Creating the Strategic Framework for a National Plan on Aging

You may have heard that the federal government is developing a strategic framework for a national plan on aging. Read on to learn more about these efforts and how to get involved.

Aging in America and the Case for a National Plan on Aging

There are more than 77 million adults ages 60 and older living in the United States, representing more than 23% of its total population, and this cohort is expected to continue growing rapidly in the coming years. In addition, more people are aging with a disability. Our changing demographics require all levels of government, along with key partners, to coordinate vital programs, services and resources to support older adults and people aging with disabilities to live their best lives.

Around the globe—and across the United States—there is growing momentum for the development of government plans on aging to foster that collaboration and create or strengthen multisector and public-private partnerships to promote community living; enable independence, health and well-being; and to create environments that embrace the experience, wisdom and value of older adults.

The ICC and the Community Engagement Collaborative are conducting virtual and in-person listening sessions to engage with older adults across the nation, particularly those with the greatest social and economic need.

The Interagency Coordinating Committee on Healthy Aging and Age-Friendly Communities (ICC), seeks to build upon government plans to develop a strategic framework for a national plan on aging. This strategic framework will be built upon the fundamental truth that older adults are of great value to our society as leaders, volunteers, experts, workers and contributors, with the recognition that often barriers prevent their engagement and health.

Overview of the ICC on Healthy Aging and Age-Friendly Communities

The ICC, which is authorized by the Older Americans Act and received its inaugural appropriation in fiscal year (FY) 2023, fosters interagency coordination to address key aging issues. This framework will lay the foundation for subsequent action and implementation plans that work toward a vision for an America that values older adults, embraces aging, and recognizes that all people have the right to live with dignity, make their own choices, and participate fully in society. It will encourage us to be a nation that prioritizes independence, inclusion, well-being and health across the lifespan.

The ICC is led by the Administration for Community Living (ACL), an operating division of the U.S. Department of Health and Human Services (HHS). Through the ICC, agencies from across the federal government are working together to create this strategic framework in the following domains:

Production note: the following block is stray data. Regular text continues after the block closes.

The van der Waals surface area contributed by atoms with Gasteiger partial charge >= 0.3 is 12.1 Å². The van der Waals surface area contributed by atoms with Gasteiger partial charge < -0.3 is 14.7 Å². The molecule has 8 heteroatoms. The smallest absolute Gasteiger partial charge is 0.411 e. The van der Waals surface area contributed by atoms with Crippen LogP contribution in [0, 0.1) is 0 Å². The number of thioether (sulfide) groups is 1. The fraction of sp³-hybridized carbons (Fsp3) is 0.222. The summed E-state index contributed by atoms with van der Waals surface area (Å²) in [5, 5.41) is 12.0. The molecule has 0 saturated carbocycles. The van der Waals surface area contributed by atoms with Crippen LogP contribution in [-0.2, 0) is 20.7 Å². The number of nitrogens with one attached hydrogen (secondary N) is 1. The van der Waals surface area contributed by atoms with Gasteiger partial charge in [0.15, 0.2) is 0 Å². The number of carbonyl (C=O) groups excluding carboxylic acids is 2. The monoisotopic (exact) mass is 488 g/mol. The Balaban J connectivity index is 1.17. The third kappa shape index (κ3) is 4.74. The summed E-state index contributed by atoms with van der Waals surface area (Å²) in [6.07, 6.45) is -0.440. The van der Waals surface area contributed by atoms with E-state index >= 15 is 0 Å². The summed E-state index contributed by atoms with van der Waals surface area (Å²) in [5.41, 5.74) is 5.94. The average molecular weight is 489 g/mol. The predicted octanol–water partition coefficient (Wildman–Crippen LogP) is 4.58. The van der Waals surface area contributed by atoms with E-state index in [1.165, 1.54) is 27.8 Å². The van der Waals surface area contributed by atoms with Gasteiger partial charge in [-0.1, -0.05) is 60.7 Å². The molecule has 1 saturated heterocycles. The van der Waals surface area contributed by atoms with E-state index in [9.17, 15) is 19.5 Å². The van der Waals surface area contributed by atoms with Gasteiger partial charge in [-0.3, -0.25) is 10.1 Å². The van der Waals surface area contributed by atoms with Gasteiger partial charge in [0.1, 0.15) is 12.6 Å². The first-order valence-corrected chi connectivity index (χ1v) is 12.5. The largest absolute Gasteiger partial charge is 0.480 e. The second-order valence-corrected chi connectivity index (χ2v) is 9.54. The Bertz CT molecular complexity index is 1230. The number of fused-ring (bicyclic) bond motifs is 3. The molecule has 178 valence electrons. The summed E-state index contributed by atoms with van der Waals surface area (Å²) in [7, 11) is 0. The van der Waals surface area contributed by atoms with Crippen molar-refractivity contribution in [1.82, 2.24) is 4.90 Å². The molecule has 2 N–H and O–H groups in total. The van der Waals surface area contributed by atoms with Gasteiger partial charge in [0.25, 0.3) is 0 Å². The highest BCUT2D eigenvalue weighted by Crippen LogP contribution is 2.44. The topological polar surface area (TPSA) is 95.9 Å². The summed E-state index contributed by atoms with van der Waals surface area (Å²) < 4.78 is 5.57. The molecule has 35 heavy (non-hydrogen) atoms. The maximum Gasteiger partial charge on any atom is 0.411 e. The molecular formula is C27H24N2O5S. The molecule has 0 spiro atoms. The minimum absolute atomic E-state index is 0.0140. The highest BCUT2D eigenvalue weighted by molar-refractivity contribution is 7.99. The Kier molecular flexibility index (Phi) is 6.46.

• coordinated housing and supportive services;
  • aligned healthcare and supportive services;
  • age-friendly communities; and,
  • increased access to long-term services and support.

The FY 2023 appropriation also directed the ICC to focus on falls prevention among older adults and to inform a potential 2025 White House Conference on Aging.

A Unique Public-Private Partnership

The ACL is working in partnership with three philanthropic organizations— The John A. Hartford Foundation, The SCAN Foundation, and West Health—that have come together to form the National Plan on Aging Community Engagement Collaborative. These three organizations not only support improving care for older adults but also are leaders at the state level in promoting multisector plans for aging (MPAs).

To inform the ICC’s work, the Community Engagement Collaborative recently worked with the Long-Term Quality Alliance to conduct a series of interviews with key federal officials and stakeholders focused on serving older adults and people with disabilities. These interviews highlighted the impact of MPA’s 10-plus-year blueprints for restructuring state and local policies to meet the needs of older adult populations, and the opportunity for the ICC to build upon and inform these state-level efforts.

Next, the ICC and the Community Engagement Collaborative will conduct virtual and in-person listening sessions to engage with older adults across the nation, particularly those with the greatest social and economic needs, to explore key aging issues. These listening sessions will be organized to solicit feedback that reflects older adults’ cultural and geographic variation. The ICC also may consider a range of other activities to augment these listening sessions, such as surveys, requests for comment or town halls.

Learn More at On Aging

To learn more about the ICC and its work, please attend a stakeholder session at ASA’s On Aging conference in San Francisco at the end of March. The session will be held from 1:30–2:30 p.m., PT, on Mon., March 25. You will hear from ACL leaders about the ICC’s ongoing work and opportunities to get involved.

Kari Benson, MA, is the Deputy Assistant Secretary for Aging; Kelly Cronin, MS, is the Deputy Administrator for Innovation and Partnership; Vicki Gottlich, JD, is the Deputy Administrator for Policy and Evaluation; and Jennifer Baker, MPH, is an advisor, all at the Administration for Community Living. Amy Herr, MHS, is director of Health Policy at West Health and a member of ASA’s Board of Directors and its Executive Committee. Rani Snyder, MPA, is vice president, Program and a member of ASA’s Board of Directors and its Executive Committee, and Scott Bane, JD, MPA, is senior program officer, both at The John A. Hartford Foundation. Narda Ipakchi, MBA, is vice president of Policy, and Erin Westphal, MS, is a program officer, both at The SCAN Foundation.

Photo credit: Shutterstock/NIKS ADS